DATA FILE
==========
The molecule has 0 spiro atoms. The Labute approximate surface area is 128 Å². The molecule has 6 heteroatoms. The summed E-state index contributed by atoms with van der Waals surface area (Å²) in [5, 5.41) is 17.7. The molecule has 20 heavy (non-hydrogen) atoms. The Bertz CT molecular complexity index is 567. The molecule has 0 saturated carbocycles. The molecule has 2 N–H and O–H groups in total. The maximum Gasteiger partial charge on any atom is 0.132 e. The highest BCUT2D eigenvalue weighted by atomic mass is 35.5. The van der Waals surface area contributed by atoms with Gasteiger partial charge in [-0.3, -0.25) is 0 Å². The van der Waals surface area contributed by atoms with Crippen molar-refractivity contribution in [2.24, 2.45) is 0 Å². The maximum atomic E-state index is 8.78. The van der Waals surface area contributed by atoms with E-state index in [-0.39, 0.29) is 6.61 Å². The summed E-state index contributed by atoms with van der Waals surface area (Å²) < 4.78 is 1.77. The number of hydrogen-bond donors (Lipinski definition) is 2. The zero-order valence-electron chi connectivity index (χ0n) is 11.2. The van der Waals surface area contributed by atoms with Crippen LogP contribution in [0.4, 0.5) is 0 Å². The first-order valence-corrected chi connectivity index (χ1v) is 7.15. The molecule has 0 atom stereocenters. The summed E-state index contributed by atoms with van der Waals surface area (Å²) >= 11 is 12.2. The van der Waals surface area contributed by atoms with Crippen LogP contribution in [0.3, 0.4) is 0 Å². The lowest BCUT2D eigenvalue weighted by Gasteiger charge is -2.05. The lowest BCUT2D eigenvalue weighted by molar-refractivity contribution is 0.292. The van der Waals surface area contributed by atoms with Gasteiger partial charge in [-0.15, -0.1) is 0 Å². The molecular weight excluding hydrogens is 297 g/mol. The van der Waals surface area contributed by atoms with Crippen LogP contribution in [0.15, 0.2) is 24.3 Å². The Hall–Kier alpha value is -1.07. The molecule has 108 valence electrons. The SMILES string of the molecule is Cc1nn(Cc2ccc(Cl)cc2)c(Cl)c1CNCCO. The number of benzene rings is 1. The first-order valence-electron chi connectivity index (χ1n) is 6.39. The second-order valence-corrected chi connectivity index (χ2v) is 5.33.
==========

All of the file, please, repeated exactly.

The molecule has 0 spiro atoms. The Labute approximate surface area is 128 Å². The molecule has 6 heteroatoms. The summed E-state index contributed by atoms with van der Waals surface area (Å²) in [5, 5.41) is 17.7. The molecule has 20 heavy (non-hydrogen) atoms. The Bertz CT molecular complexity index is 567. The molecule has 0 saturated carbocycles. The molecule has 2 N–H and O–H groups in total. The maximum Gasteiger partial charge on any atom is 0.132 e. The highest BCUT2D eigenvalue weighted by atomic mass is 35.5. The van der Waals surface area contributed by atoms with Gasteiger partial charge in [-0.3, -0.25) is 0 Å². The van der Waals surface area contributed by atoms with Crippen molar-refractivity contribution in [2.24, 2.45) is 0 Å². The maximum atomic E-state index is 8.78. The van der Waals surface area contributed by atoms with E-state index in [-0.39, 0.29) is 6.61 Å². The summed E-state index contributed by atoms with van der Waals surface area (Å²) < 4.78 is 1.77. The number of hydrogen-bond donors (Lipinski definition) is 2. The zero-order valence-electron chi connectivity index (χ0n) is 11.2. The van der Waals surface area contributed by atoms with Crippen LogP contribution in [0.4, 0.5) is 0 Å². The first-order valence-corrected chi connectivity index (χ1v) is 7.15. The molecule has 0 atom stereocenters. The summed E-state index contributed by atoms with van der Waals surface area (Å²) >= 11 is 12.2. The van der Waals surface area contributed by atoms with Crippen LogP contribution in [0.3, 0.4) is 0 Å². The lowest BCUT2D eigenvalue weighted by Gasteiger charge is -2.05. The lowest BCUT2D eigenvalue weighted by molar-refractivity contribution is 0.292. The van der Waals surface area contributed by atoms with Gasteiger partial charge in [-0.15, -0.1) is 0 Å². The molecular weight excluding hydrogens is 297 g/mol. The van der Waals surface area contributed by atoms with Crippen LogP contribution in [0.15, 0.2) is 24.3 Å². The Hall–Kier alpha value is -1.07. The molecule has 108 valence electrons. The SMILES string of the molecule is Cc1nn(Cc2ccc(Cl)cc2)c(Cl)c1CNCCO. The number of benzene rings is 1. The first-order valence-electron chi connectivity index (χ1n) is 6.39. The second-order valence-corrected chi connectivity index (χ2v) is 5.33.